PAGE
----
Yes, there is a general belief that that civil war is near, a collapse of our nation; but drugs really is an issue that government chooses not to address, and the real reason civil war is an issue in the populace is more related to a failure of government to address the real issues that threaten our country.

The government chooses to not address it by continued lack of science, psychology, and obvious evidence that when you make "a War on Something"... define your enemy.

In America.... I'd guess 3/4 of our society has used cannabis at least once. Compare that to the number of persons that go over the speed limit on our roads with 2 ton + motor vehicles, or those that talk on cell-phones while filling their gas tanks at the gas station... I might just as well smoke a cigarette...

Fact is... as long as you act responsibly... smoke a joint at home, it should be legal. Talk on a cell pumping gas - a felony! Same as driving impaired.

Need to get real with laws and personal rights.

Off my soap-box...

Thanks agin Ann T.

Christopher said...

You ask, "At what point could this growth in area, population, and local risk constitute a threat to national integrity?"

I believe we have exceeded that point, especially if the definition of national integrity is broadened to include the negative impact on our educational system, health care system, law enforcement agencies, and social welfare systems.

__________

That said, I spent the day in the Chicago Loop and Navy Pier today. While as an off-duty officer I was armed, there was really no need. The Gold Coast is as safe a place as downtown Ann Arbor, Michigan on a Sunday night. As long as the civil unrest is kept to poor black and Hispanic neighborhoods, the social cost and affect on our national integrity will be ignored by the rest of the population at large. Until, of course, it becomes so large it bleeds over into our lives, and which point it will be both monumentaly important, and too late, all at the same time.

Ann T. said...

Dear BobKat,
I fear we are never going to totally agree on the subject of legalized drugs.

The drug market is usually divided by the UN into four categories: cannabis, opium/heroin, cocaine, and methamphetamines/other chemically-produced. And I think it may be more accurate sometimes to divide them up. Many times their source nations are different, their chemicals are different.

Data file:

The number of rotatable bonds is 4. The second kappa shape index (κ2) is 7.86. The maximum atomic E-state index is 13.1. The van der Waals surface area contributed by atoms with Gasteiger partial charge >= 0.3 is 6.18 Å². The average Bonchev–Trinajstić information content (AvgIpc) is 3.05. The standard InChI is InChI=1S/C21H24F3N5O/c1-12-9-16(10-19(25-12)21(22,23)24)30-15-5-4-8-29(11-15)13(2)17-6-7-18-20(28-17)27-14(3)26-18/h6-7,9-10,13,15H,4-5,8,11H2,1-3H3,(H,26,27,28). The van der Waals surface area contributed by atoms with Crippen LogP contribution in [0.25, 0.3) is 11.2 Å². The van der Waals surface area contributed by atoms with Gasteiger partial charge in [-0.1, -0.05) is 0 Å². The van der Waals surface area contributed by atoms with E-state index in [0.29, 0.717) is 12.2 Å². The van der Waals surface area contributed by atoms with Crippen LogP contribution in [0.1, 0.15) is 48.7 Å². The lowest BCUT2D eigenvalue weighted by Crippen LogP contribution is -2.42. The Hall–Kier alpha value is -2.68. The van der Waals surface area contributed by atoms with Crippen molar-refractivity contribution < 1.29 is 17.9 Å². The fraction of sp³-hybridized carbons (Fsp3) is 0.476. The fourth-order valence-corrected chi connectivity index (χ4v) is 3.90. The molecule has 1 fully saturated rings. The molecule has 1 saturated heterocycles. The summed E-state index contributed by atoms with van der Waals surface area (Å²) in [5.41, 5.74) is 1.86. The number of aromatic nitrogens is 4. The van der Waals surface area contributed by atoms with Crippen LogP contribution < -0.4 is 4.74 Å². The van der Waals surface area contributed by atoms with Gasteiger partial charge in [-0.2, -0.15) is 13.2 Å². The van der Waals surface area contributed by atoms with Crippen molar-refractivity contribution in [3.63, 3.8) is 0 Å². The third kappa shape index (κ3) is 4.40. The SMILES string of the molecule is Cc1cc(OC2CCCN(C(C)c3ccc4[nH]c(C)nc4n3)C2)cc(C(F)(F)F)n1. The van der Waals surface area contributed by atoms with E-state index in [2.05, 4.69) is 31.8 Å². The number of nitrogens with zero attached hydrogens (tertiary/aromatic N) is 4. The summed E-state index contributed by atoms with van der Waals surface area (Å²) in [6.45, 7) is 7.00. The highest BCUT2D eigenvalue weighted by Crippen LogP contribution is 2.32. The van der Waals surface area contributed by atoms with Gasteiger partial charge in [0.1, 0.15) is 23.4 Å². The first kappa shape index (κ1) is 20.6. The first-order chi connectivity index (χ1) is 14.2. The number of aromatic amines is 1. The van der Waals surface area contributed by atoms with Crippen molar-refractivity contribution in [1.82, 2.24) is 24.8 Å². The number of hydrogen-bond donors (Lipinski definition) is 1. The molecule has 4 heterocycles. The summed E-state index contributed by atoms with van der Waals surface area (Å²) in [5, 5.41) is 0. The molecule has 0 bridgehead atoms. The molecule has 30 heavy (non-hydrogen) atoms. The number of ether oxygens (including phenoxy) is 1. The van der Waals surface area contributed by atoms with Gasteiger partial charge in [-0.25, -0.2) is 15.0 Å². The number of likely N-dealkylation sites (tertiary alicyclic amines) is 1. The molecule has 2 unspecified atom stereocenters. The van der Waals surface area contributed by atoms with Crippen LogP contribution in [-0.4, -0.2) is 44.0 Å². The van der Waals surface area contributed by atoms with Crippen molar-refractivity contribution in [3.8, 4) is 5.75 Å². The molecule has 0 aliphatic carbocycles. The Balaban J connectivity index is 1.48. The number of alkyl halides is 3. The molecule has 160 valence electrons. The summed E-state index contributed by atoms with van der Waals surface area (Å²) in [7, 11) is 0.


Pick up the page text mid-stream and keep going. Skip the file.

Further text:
In aggregate though, these use the same distribution/financing systems world-wide for all of them. Maybe not in the local neighborhood, but in general.

The size of the illegal market is predicated upon demand. The demand is huge-the will of the people, perhaps. It is also compromising the governments of the supplier and transit countries. These include Pakistan, Afghanistan, Tajikistan, Kyrgyzstan, Mexico, Colombia, and parts of Russia such as Dagestan, and on and on.

The drug market is only one of those with which states must contend. As long as markets are bigger than governments, governments will have a hard time. You mention oil--that's a market that has seriously impacted the governments of Azerbaijan, (for the better) and Nigeria (for the worse), and on and on.

Anyway, I think the size of the market here has led to seriously wrong externalities. My goal is not so much to talk about the products of that market but about how cities and their populations are going to handle these frightening externalities.

Thanks for writing in,
Ann T.

Ann T. said...

Dear Christopher,
I am really happy to get a local report on Chicago. Reading SSC is good, but it aggregates a lot of experiences--and lately has been scaring the hell; out of me!

I am also happy to get an assessment on national security. This is also what I believe--the schools, the medical, public assistance and law enforcement are all under siege, undermanned, with a never-ending list of things to do.

The state's purpose is to displace anarchy to the border--and hopefully not too much of it there! Then internally, create opportunities for wealth creation in an orderly fashion. I do think that means schools, and some social net in re illness, wellness, and a safety net for certain misfortunes.

Right now the state isn't able to do all of these. It is hurting us no end. And particularly teachers, E.R./medic staff, and of course Law Enforcement.

Thanks for sharing my concern and giving your take. I do appreciate you writing in! You are one of my barometers!

Ann T.

Christopher said...